A law enforcement official says New York Yankees pitcher Cory Lidle was on board the plane that crashed into a New York high-rise Wednesday. And other officials say both people on board were killed. There had earlier been reports that two others also died.
Lidle was an avid pilot who got his flying license during last year's off-season. His big-league career began in New York with the Mets -- and that's where he returned this season, in a trade from the Philadelphia Phillies to the Yankees. In nine big-league seasons, the pitcher compiled a record of 82-and-72 with the Mets, the Tampa Bay Devil Rays, the Oakland Athletics, the Toronto Blue Jays, the Cincinnati Reds, the Phillies and the Yankees.
Lidle was married and had a six-year-old son, Christopher. The 34-year-old was a high-school teammate of fellow Yankee Jason Giambi at California's South Hills High.
The airplane he was in crashed into a high-rise residential building on Manhattan's east side in New York City. A witness said the aircraft hit and was followed by a huge explosion.
The 50-story building is located on 72nd and York Street. The FAA is reporting it was a general aviation "fixed wing" aircraft that was flying under visual flight rules, and was not in contact with the tower. Emergency officials are on the scene. Norad has decided to put fighter aircraft over several U.S. cities as a precaution, but the FBI says, "there is no indication of terrorism at this time."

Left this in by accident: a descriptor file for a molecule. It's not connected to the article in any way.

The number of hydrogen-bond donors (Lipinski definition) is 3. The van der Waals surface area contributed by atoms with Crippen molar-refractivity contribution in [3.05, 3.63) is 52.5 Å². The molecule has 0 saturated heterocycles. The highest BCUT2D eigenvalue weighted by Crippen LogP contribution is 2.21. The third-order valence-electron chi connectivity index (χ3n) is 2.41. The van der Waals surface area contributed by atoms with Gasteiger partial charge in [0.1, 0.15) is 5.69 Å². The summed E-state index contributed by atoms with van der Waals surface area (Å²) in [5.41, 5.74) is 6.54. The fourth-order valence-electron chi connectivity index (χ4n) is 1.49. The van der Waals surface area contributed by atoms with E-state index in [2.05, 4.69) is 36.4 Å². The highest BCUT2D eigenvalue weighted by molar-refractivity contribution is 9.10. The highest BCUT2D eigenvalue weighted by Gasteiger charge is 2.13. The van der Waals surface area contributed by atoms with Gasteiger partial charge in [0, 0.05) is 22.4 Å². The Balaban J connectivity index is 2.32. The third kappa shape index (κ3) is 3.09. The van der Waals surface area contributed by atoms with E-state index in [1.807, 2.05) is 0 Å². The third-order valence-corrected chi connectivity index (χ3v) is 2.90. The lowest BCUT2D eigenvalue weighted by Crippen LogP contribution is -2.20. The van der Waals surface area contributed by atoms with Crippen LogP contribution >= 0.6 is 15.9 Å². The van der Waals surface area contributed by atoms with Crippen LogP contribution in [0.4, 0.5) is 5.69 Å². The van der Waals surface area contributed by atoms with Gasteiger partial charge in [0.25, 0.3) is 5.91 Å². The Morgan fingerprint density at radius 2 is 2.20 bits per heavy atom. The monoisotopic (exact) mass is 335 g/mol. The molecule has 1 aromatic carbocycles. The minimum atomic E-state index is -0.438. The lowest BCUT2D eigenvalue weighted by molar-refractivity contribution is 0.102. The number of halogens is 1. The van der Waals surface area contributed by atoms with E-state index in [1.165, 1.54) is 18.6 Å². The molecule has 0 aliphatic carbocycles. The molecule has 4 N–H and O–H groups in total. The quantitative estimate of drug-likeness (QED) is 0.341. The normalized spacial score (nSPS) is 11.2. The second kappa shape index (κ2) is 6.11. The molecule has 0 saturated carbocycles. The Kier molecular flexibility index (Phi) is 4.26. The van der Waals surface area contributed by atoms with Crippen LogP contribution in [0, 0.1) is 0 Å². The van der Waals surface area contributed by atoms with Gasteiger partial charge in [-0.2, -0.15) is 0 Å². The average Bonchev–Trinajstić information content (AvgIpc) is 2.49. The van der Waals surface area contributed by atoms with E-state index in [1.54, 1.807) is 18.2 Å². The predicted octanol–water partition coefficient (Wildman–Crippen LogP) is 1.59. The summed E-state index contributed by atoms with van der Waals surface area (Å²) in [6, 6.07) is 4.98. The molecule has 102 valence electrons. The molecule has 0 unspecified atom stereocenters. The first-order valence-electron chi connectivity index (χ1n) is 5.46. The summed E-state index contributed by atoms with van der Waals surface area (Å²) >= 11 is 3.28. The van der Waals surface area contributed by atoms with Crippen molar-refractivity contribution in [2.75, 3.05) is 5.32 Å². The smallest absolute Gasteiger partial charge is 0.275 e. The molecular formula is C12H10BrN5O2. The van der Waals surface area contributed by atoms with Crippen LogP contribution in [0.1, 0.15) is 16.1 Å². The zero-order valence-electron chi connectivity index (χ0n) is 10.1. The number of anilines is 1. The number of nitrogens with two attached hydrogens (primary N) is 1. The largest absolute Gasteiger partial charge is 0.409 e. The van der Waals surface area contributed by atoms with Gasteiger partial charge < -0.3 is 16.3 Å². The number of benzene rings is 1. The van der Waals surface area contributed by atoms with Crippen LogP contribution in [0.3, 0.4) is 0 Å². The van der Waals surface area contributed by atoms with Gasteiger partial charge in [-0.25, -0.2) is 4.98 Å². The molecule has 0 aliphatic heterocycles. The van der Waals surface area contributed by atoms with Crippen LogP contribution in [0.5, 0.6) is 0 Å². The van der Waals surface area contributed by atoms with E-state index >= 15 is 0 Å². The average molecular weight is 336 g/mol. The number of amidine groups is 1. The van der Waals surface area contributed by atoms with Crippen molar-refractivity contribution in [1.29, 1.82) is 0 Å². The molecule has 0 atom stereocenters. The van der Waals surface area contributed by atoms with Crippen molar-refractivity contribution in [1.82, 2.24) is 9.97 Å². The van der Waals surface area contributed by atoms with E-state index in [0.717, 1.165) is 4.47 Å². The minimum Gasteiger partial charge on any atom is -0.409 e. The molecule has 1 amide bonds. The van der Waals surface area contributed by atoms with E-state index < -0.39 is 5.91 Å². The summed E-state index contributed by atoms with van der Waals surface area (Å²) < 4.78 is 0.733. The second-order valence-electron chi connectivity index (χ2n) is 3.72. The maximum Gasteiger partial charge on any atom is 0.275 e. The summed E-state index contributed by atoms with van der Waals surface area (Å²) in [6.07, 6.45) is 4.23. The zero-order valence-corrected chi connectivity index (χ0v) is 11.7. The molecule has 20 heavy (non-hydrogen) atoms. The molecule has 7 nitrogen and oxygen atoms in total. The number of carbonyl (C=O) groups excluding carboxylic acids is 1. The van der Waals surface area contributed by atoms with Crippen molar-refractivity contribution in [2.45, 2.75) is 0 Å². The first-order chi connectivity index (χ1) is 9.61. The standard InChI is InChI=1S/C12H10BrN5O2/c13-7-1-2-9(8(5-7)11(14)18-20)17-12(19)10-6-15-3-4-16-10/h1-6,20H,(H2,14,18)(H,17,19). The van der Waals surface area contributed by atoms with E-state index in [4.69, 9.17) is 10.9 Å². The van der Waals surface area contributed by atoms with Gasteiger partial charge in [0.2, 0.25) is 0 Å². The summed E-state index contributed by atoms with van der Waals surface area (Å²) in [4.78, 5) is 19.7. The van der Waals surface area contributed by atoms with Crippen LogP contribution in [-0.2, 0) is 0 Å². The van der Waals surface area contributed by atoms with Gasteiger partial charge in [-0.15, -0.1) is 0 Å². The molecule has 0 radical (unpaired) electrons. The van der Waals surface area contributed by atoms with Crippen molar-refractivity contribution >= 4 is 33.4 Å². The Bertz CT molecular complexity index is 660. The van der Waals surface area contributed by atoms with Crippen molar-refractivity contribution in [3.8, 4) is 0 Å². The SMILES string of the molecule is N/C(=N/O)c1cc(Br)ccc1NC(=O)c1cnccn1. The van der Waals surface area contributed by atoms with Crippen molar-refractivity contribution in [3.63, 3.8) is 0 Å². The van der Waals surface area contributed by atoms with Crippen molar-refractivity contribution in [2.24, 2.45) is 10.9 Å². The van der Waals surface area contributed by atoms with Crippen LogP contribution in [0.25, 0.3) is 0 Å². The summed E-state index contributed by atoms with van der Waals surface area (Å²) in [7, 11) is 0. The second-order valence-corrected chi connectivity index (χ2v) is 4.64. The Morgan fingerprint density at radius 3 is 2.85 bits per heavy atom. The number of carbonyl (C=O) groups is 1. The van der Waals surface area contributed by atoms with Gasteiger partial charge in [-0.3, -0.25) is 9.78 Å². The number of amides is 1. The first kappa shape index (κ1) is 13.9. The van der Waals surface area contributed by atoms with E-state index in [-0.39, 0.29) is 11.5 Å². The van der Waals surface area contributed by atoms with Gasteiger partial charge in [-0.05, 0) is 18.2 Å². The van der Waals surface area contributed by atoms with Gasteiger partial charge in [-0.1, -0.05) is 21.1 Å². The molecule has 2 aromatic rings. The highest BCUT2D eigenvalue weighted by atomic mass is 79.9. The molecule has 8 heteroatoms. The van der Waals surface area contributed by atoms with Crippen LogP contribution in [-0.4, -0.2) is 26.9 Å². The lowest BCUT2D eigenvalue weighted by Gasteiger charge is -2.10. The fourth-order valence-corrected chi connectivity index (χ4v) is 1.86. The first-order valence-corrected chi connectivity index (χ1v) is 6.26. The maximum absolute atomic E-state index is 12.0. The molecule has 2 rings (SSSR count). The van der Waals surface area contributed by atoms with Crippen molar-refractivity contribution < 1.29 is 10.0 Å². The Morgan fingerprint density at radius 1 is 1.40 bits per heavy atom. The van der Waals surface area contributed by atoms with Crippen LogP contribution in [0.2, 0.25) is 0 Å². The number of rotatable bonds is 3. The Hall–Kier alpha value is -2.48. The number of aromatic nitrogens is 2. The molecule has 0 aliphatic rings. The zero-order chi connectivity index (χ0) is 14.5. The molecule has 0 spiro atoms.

ABOUT THE PLANE:
A federal aviation official says the plane that hit a Manhattan apartment high-rise was a Cirrus S-R-20. And according to the company's Web site, the two versions of the model are largely aimed at entry-level pilots.
One is billed as a "practical and affordable" option for people looking to take flying lessons. That one has a base price of about 250-thousand dollars. The other version of the plane starts at around 335 grand. Cirrus bills it as providing "entry level luxury" at a price "that makes indulgence affordable."
Both versions of the S-R-20 carry a maximum payload of just over 900 pounds, and can cruise at up to 156 knots.